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Monday, 18 November 2019

Netanyahu says differences with Obama exaggerated

Netanyahu denied, before a speech on Sunday by President Barack Obama to a pro-Israel group, they were locked in crisis after their public dispute on Middle East peace

Reuters , Sunday 22 May 2011
Benjamin Netanyahu
file photo President Barack Obama meets with Prime Minister Benjamin Netanyahu of Israel in the Oval Office at the White House in Washington (Photo: AP)
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"The reports of a disagreement have been blown way out of proportion," Israeli Prime Minister Benjamin Netanyahu was quoted as saying on Saturday by a spokesman.

At the White House on Friday, Netanyahu bluntly rejected Obama's vision for the boundaries of a Palestinian state in the occupied West Bank and Gaza Strip, in what appeared to be the opening of a deep divide between Israel and the United States.

In a sharp rebuke to Israel's closest ally, Netanyahu told Obama his endorsement in an address on Thursday of the Palestinian demand to go back to Israel's 1967 frontiers -- meaning big land concessions -- would leave Israel indefensible.

Netanyahu's latest comments did not contain any change to that position.

But as Obama prepared to address the annual assembly in Washington of the pro-Israel lobby organization AIPAC, where he could face a cool reception from some delegates, Netanyahu appeared to be trying to calm any anger toward the president.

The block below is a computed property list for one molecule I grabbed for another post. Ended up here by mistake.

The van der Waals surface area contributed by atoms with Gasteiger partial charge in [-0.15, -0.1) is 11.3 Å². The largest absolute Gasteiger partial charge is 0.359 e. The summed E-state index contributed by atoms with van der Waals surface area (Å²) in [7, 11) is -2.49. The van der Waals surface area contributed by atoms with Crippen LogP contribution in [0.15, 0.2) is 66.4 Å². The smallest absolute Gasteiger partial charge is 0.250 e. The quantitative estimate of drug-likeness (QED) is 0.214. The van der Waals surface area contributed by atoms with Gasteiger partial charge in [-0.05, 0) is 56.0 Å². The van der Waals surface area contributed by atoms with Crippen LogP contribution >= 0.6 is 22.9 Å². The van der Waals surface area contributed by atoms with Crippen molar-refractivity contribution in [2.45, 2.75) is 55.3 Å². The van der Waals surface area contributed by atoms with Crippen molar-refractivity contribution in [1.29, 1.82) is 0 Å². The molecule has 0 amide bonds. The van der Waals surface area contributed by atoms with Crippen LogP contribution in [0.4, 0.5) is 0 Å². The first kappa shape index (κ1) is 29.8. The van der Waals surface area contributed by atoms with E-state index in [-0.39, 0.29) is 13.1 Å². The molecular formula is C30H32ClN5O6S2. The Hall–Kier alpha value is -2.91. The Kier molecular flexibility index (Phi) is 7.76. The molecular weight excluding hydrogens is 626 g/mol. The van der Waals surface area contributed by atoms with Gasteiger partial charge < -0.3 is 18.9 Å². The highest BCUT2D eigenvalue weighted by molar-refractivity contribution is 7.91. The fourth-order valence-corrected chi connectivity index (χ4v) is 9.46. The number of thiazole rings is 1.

"It's true we have some differences of opinion, but these are among friends," the spokesman quoted him as saying.

Netanyahu believed that Obama had "shown his commitment to Israel's security, both in word and in deed," the spokesman added. "And we are working with the administration to achieve common goals."

The spokesman did not define those shared goals, but Israeli officials have cited Obama's opposition to a Palestinian bid to win U.N. recognition of a state in the September in the absence of peace talks, and to Iran's nuclear program.

Netanyahu addresses AIPAC on Monday and a joint meeting of Congress on Tuesday, with political commentators speculating as to whether he would use those platforms to attack Obama's peace outline or try to ease their strained relations.

Obama, in his speech on Thursday, laid down his clearest markers yet on the compromises he believes Israel and the Palestinians must make to resolve a conflict that has long been seen as source of Middle East tension.

But he did not present a formal U.S. peace plan or any timetable for a deal he had once promised to clinch by September.

Pushing Netanyahu risks alienating the Jewish state's base of support among the U.S. public and in Congress as Obama seeks re-election in 2012.

Talks brokered by Washington at Obama's initiative collapsed last year when Netanyahu refused to extend a moratorium on settlement building in the West Bank.
In Thursday's speech, Obama said: "We believe the borders of Israel and Palestine should be based on the 1967 lines with mutually agreed swaps" of land.

Netanyahu, himself, appeared to hint, in a speech to Israel's parliament on Monday, at a territorial trade, saying that his government would retain "settlement blocs" in any future peace deal.

The remarks were widely interpreted as indicating he would be prepared to abandon smaller, isolated settlements, and they drew fire from right-wing politicians and settler leaders.

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